South Kivu Province, March 2021. A woman pans for gold at a mine called D3 in Kamituga. © Moses Sawasawa for Fondation Carmignac
The muddy slopes on the hills surrounding the eastern Congolese gold mining town of Kamituga are home to both vast wealth and crippling deprivation. Located in South Kivu province near the borders with Rwanda and Burundi, Kamituga sits in an area with mineral resources estimated to be worth $24 trillion in untapped deposits.
This photo essay by Moses Sawasawa for Congo in Conversation was published in The Guardian under the title "Price of gold: DRC's rich soil bears few riches for its miners".
Yet Congo has one of the lowest levels of GDP per capita in the world, and subsistence artisanal miners toil in dangerous conditions with little hope of scratching out anything more than a meager existence.
This longstanding disparity has only grown as the coronavirus pandemic pushed up the worldwide gold price to its highest value ever last August ($2,048 an ounce). Meanwhile, local prices offered from buyers in Africa went down, according to The Africa Report, reflecting the imbalance in an international supply chain that exploits poor workers at the source of wealth. Hundreds of thousands of people in South Kivu, including women and children, work in the informal mining sector, mostly in gold.
Germany’s Federal Institute for Geosciences and Natural Resources estimates the Congo’s artisanal gold production at 15-22 tons per year, with an approximate annual value of $543-$812 million.
The miners face plenty of risks excavating the gold – 50 artisanal miners died in a mine collapse at Kamituga last year— while access to health care and education for children is virtually non-existent. Heavy metals such as mercury, which is used to separate gold particles from mud, can enter into the water table and food chain, poisoning miners. And with much of the local population working the mines, few are left to farm and grow crops, leading to inflated food prices and widespread malnutrition. Congolese law bans child labour and UNICEF has tried to eliminate the practice from Congo’s mining communities, but children could be seen digging through Kimituga’s rivers last month with basic equipment and no form of protection.
“Some children here work in the mines every day, working several hours at a time,” Idi Kyalondwana, who works for a mining cooperative, told FRANCE 24 Observers after a visit to Kamituga in February. “Some actually go down into shafts that are several hundred metres deep and tunnels to dig for gold without any safety measures. It’s incredibly dangerous. There are often cave-ins.”
Gold mining also drives Congo’s long-running web of interlocking conflicts, with the trade shrouded in various forms of illicit trading. In a recent report, The Intermediaries: Traders Who Threaten the Democratic Republic of Congo’s Efforts for Conflict-Free Gold, IMPACT documents show how registered traders and exporters provide a veneer of legality by declaring a small percentage of their gold exports while pocketing massive profits and avoiding official taxes from the illicit trade. This means that gold smuggled out of Congo and flowing onto the legal international gold market–into consumer products—is potentially tied to criminality, money laundering, armed groups, and human rights abuses, according to the September 2020 report.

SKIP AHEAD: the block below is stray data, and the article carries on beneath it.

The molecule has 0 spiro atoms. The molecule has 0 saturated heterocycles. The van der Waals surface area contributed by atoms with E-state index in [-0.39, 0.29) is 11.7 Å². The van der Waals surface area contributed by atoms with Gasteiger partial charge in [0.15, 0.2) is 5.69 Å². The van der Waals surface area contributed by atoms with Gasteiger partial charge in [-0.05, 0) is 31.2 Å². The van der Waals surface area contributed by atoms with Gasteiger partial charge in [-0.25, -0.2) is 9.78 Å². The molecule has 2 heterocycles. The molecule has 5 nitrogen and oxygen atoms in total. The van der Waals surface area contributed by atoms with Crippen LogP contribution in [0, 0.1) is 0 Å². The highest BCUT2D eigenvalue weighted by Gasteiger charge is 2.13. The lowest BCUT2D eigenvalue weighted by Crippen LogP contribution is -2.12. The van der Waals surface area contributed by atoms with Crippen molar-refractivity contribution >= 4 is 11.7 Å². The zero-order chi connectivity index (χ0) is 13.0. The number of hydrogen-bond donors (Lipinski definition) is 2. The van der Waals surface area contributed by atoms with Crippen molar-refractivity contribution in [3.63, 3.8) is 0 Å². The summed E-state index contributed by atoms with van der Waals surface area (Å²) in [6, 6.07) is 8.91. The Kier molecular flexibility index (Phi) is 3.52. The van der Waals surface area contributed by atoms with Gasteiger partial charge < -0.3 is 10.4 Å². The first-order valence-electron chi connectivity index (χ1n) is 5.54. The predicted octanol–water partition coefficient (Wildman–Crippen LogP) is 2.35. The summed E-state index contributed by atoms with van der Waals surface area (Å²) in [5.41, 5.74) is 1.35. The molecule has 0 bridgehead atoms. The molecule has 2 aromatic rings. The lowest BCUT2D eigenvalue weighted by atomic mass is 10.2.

The London Bullion Market Association, the global authority for precious metals, in November published recommendations to reduce the illicit trade in gold mined in Congo, but little has changed over the years.
Kamituga has been a mining town since the 1920s, when large quantities of gold were discovered there, and a succession of big companies arrived.
The Kivu Mining Society (SOMINKI) and the Canadian company Banro Corporation, which has the principal mining concession in the town, control most of South Kivu’s gold deposits. Banro Corporation’s activities were suspended in September 2019 due to rebel militia activity in the province. Banro has traditionally allowed some small-scale artisanal mining, but has discouraged mechanized efforts to extract gold.
Miners who dig and transport can earn between $56 and $136 per month, according to The Conversation, while skilled workers such as timber workers, drillers and machine operators earn between $116 and $180 per month. Technical directors and team leaders earn between $172 and $412 per month. Successful shaft managers can make a profit of between $764 and $1670 per month. Small traders make between $200 and $400 per month, while master traders make much more, up to several thousands of dollars per month.
The majority of miners are young men, but many women are also drawn to mining in the hope of earning more than they can from agriculture. Congo’s female miners face discrimination and obstacles by local authorities, forcing them to sell their mineral products through middlemen, according to the World Bank. Systemic structural exclusion relegates women to the lowest, least profitable jobs in the mines, and deprives them of bargaining power when it comes to pay and work conditions. This also leaves them vulnerable to sexual exploitation and violence. Since 2006, women have started to unite in associations and have built a network known by the French acronym of RENAFEM (National Network of Women in Mining), which has improved their awareness of legal and reproductive rights.
Efforts to clean up Congo’s mining sector and to introduce greater transparency have seen minimal progress in a murky trade that enriches individuals and companies far from Kamituga’s muddy rivers and hills. Until there is the political will to drive real change, Kamituga’s miners will continue to labor in precarious conditions that benefit few who live atop some of the richest soil in the world.